In patients with long-standing diabetes, numerous abnormalities can be demonstrated in organs that receive an autonomic innervation (Figure 17.10). Often, autonomic abnormalities are found in those with distal sensory neuropathies. Symptoms are unusual, occurring mostly in those with poorly controlled type 1 diabetes. Common manifestations are gustatory sweating over the face, induced by eating cheese or other foods, postural hypotension (systolic blood pressure fall > 30 mmHg on standing), blunting of physiological heart rate variations, diarrhea and impotence. Gastroparesis (delayed gastric emptying and vomiting) and bladder dysfunction are rare.
Management of diabetic neuropathy begins with explanation and empathy, the exclusion of other causes of neuropathy (e.g. alcoholism, vitamin B12 deficiency and uremia), and then the institution of tight glycemic control. Both the DCCT and UKPDS trials show that strict glycemic control can decrease the risk of developing neuropathy, as judged by objective measures such as nerve conduction velocity. However, the main complaint of patients with neuropathy is pain, and there is as yet little evidence that improving diabetic control influences the intensity of neuropathic pain (Figure 17.11).
For more information and to purchase this book, just follow this link:
This edition first published 2010, © 2010 by Rudy Bilous and Richard Donnelly. Previous editions: 1992, 1999, 2004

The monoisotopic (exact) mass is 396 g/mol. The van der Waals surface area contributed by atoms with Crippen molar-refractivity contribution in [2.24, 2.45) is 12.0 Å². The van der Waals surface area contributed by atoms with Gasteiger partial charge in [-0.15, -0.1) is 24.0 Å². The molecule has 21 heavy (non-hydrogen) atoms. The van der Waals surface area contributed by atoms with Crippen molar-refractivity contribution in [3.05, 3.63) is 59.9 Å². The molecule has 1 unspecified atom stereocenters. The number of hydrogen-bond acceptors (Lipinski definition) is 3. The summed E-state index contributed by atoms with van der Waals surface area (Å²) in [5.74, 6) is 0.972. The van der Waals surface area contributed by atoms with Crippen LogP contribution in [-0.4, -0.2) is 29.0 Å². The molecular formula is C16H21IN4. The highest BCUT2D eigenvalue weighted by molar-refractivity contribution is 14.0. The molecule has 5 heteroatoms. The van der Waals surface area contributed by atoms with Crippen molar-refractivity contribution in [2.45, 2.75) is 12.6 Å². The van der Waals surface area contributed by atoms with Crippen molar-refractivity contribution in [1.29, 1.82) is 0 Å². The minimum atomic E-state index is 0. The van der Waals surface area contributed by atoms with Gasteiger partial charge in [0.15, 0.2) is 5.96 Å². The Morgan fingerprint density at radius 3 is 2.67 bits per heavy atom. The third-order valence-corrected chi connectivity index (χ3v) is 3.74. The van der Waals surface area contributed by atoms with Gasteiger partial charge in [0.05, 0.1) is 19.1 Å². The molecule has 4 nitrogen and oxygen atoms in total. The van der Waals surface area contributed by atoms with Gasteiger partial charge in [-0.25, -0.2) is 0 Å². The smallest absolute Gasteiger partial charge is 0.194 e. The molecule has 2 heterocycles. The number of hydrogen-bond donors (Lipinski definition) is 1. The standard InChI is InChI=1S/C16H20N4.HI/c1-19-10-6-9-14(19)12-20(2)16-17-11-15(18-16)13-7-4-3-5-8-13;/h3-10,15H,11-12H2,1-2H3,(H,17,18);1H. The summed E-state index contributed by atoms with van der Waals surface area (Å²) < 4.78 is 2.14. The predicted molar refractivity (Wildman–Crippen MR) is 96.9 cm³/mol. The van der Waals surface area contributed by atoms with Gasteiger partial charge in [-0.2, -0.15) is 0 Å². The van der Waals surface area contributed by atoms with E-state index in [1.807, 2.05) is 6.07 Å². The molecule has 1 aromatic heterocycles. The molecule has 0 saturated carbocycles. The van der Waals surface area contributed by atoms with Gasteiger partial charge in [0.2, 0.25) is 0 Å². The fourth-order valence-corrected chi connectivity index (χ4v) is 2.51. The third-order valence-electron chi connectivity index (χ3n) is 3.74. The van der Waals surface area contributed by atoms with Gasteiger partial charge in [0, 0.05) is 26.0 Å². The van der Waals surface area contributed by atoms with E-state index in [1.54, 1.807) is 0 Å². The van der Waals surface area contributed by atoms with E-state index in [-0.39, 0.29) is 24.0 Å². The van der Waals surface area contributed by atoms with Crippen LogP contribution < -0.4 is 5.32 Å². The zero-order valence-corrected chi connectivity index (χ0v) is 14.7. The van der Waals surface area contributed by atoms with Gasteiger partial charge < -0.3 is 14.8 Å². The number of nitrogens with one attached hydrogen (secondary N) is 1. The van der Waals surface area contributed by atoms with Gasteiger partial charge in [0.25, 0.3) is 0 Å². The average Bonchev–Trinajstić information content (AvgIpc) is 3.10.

Note: The contents of this work are intended to further general scientific research, understanding, and discussion only and are not intended and should not be relied upon as recommending or promoting a specific method, diagnosis, or treatment by physicians for any particular patient. The publisher and the authors make no representations or warranties with respect to the accuracy or completeness of the contents of this work and specifically disclaim all warranties, including without limitation any implied warranties of fitness for a particular purpose. In view of ongoing research, equipment modifications, changes in governmental regulations, and the constant flow of information relating to the use of medicines, equipment, and devices, the reader is urged to review and evaluate the information provided in the package insert or instructions for each medicine, equipment, or device for, among other things, any changes in the instructions or indication of usage and for added warnings and precautions. Readers should consult with a specialist where appropriate. The fact that an organisation or website is referred to in this work as a citation and/or a potential source of further information does not mean that the authors or the publisher endorse the information the organisation or website may provide or recommendations it may make. Further, readers should be aware that Internet websites listed in this work may have changed or disappeared between when this work was written and when it is read. No warranty may be created or extended by any promotional statements for this work. Neither the publisher nor the authors shall be liable for any damages arising herefrom.